Reading the twitter feed over the weekend I came across several posts about the employee engagement. What is employee engagement? To me it sounds like the old-fashion term used by HR managers. They talk about it a lot, they even can attempt to perform some annual surveys to measure it. The definition of it can also a bit different for the HR manager, top manager and the developer, who is working in your project team.
Managers usually think of the engagement as the willingness of the employees to live their life at work.
Continue reading Employee engagement: WTF is this?
Continue reading management books – this time “Management 3.0” by Jurgen Appelo. Chapter 5 on one page.
During the last several months our team came across 3 projects with the same issue – customers had the “almost done” project (usually customers state smth like “85%” or “95% done”) but they could not launch it, because the bug fixing process was endless or the “last crucial” feature was almost impossible to implement. Almost all of them were startups. We performed code review for them to be able to answer if we can handle it. From inside the products looked very similar. I think I even could tell all their development history by looking at these layers of code, covering each other like patches in a crazy quilt. We usually ended up with these clients arguing about one question – “Rewrite or do not rewrite all of that”. So I decided to write this post about the BIG rewriting.
Are you happy on Monday morning? What about Friday evening? We all know how office workers are waiting for the Friday evenings… Because work is hard. Because there is no more joy. Really? How people who are not feeling good about their work can produce something great?
If you ask any of your colleague when they felt joy at work they probably tell you about some challenge they faced and successfully solved or brainstorming, where their team produced a great idea. Also they can point out the time when they worked with a great passionate team of developers. Even if they were creating “one more social network”.
Continue reading The fun is dead, long live the fun!
Show me your burndown chart and I will tell you how the things are going. To be honest I am amazed how simple the things became for the project managers (does not depend whose hat PM is wearing now – scrum master, product owner) now – you need only a few metrics to be able to plan and forecast with the same success rate as it was previously. The burndown (I personally prefer burnup) chart is a very simple thing – easy to explain, easy to maintain. But it is a powerful instrument in the hands of the scrum master and the team.
Continue reading PMs guide to tricky questions: What burndown can tell you?
We are all used to just implement the well-known “best practices”, not even thinking much about the reasons they were created. Especially in Agile. We like all those rituals, as they make us fill as we are going the right direction. Just follow the rituals and you’ll be ok.PMs/Scrum Masters usually hate all these clever questions from the sarcastic developers, as the only thing they can answer is – “It’s obvious, stupid!”.
You can’t even explain, why 🙂 I want to write several posts about the most frequent questions managers can’t answer, so you are prepared and next time your team mentions it – you brains can shine in full managerial glory. Also I will use levels of the answers complexity, so you can always adjust them to your current audience.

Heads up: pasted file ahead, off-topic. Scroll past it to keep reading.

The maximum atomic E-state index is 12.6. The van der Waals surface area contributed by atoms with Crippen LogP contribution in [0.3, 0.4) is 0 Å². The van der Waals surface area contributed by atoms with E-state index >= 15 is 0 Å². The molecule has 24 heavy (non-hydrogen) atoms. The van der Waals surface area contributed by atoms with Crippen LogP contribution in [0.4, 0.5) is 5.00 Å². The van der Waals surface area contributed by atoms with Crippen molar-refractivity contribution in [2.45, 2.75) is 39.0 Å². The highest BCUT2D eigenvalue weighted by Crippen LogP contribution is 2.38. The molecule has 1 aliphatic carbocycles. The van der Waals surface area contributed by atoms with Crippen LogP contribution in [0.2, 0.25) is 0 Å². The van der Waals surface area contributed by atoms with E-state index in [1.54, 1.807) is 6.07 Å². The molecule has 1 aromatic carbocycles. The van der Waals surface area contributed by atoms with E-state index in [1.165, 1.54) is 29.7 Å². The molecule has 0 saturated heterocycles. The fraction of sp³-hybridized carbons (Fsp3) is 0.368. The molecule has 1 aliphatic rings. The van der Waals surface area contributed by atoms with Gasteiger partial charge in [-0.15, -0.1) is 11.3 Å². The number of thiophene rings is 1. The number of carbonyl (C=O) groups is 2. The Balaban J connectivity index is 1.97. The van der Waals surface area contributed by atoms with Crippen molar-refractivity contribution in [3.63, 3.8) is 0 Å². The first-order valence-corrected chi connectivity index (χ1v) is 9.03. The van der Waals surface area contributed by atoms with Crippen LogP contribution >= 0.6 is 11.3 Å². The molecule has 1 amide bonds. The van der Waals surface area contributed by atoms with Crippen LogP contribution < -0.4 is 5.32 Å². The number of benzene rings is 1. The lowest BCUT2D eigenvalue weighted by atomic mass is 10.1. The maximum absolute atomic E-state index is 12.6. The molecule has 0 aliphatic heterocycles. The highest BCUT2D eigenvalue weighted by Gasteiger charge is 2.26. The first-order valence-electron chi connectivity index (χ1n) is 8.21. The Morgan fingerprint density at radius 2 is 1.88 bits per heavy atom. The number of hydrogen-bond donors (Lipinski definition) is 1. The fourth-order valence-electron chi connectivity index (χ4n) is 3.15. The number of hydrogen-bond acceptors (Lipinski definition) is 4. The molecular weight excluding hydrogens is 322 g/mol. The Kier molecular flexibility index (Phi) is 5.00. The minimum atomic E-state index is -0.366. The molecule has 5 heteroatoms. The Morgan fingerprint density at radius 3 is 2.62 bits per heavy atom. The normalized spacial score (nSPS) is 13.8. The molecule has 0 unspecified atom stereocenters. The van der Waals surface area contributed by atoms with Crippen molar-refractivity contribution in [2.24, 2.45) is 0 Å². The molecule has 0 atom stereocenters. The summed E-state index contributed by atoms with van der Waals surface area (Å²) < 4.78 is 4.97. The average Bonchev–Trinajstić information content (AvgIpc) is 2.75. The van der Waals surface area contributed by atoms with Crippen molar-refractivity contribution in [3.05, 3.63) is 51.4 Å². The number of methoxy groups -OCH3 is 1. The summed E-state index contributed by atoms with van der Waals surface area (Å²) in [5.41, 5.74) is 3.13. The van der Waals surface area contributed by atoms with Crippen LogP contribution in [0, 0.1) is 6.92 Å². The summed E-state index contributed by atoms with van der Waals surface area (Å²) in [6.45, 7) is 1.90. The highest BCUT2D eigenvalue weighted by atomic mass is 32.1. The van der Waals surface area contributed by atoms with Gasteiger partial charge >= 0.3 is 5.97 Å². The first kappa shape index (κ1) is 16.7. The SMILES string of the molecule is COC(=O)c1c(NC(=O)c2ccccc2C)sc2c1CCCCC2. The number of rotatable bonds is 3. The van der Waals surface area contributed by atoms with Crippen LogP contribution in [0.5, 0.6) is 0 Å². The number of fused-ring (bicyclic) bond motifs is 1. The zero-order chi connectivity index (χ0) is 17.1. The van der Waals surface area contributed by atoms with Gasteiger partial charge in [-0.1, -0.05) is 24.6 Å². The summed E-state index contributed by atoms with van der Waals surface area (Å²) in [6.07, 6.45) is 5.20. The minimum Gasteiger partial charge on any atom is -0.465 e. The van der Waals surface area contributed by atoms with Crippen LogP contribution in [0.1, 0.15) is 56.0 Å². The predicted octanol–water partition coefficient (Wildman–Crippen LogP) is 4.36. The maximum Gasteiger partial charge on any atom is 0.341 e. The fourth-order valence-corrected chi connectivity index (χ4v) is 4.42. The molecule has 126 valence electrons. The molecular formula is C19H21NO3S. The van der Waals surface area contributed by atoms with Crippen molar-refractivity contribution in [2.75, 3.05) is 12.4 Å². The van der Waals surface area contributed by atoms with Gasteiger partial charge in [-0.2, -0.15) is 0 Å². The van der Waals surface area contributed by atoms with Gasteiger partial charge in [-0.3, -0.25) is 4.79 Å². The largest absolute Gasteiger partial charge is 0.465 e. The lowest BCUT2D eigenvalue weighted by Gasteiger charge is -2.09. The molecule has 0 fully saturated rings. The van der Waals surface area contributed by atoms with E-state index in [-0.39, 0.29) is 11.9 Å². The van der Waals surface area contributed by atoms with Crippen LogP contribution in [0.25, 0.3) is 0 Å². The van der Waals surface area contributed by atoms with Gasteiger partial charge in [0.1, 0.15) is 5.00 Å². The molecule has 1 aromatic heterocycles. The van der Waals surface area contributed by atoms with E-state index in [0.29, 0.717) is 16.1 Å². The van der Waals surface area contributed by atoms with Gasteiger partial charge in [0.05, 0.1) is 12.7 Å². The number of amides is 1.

Continue reading Do Not Lose Your Face or PMs Guide to Tricky Questions: Why Use Fibonacci?
We all think that we are unique. Even when we make mistakes – they are unique. But it seems we are so predictable, that people already studied and classified all our epic fails – past and future ones. So it is very useful sometimes to read about the issues others suffered and compare yourself to the persons described – you definitely find something common. Project managers are not exceptions – you may think you are a smart project manager, but still you can follow some of the well known anti-patterns. I tried to collect the most common ones – which I built myself or observed in action. I found they fancy names on the internet and now I am prepared to use them in my speech, so I would look as smart as the developers talking about their architectural patterns.
I never had such an issue or was thinking about this topic during my PM career(Not because I was extremely respected by the developers. It was more like…I didn’t care.) But it seems to be an important question for a lot of Project managers. A good indicator of that is the interview question they keep asking you – “How can you get a team’s respect if you don’t have 10+ years of Haskell development experience???”. Looks like project managers really have some issues with respect…Sometimes I even think that developers treat project managers worse than QAs.. Oh my God, QAs!!! How that can be possible?
Continue reading How to Earn Respect of the Team: PM’s Guide
As the project manager I often found myself in the situation when everyone was looking at me and waiting my decision. As they really thought I am an expert or I know what to do. So every project manager should know some facilitation techniques to help team produce the decision or ideas. Because the smartest thing PM can do – allow the people who are really good at thinking to think the problem over and find the decision (I am talking about the team). PM should be a good facilitator and have a list of hand-on practices to help the team.
Continue reading Decision making chaos organizing techniques for Project managers
What? Introvert as the manager? It can’t be true, you say. This will kill you in several weeks! But I can say that there is a successful strategy how to survive for more than several years, not weeks!
Find below my short guide for all project managers who are introverted, as I am.
Continue reading How Introvert Can Survive as Project Manager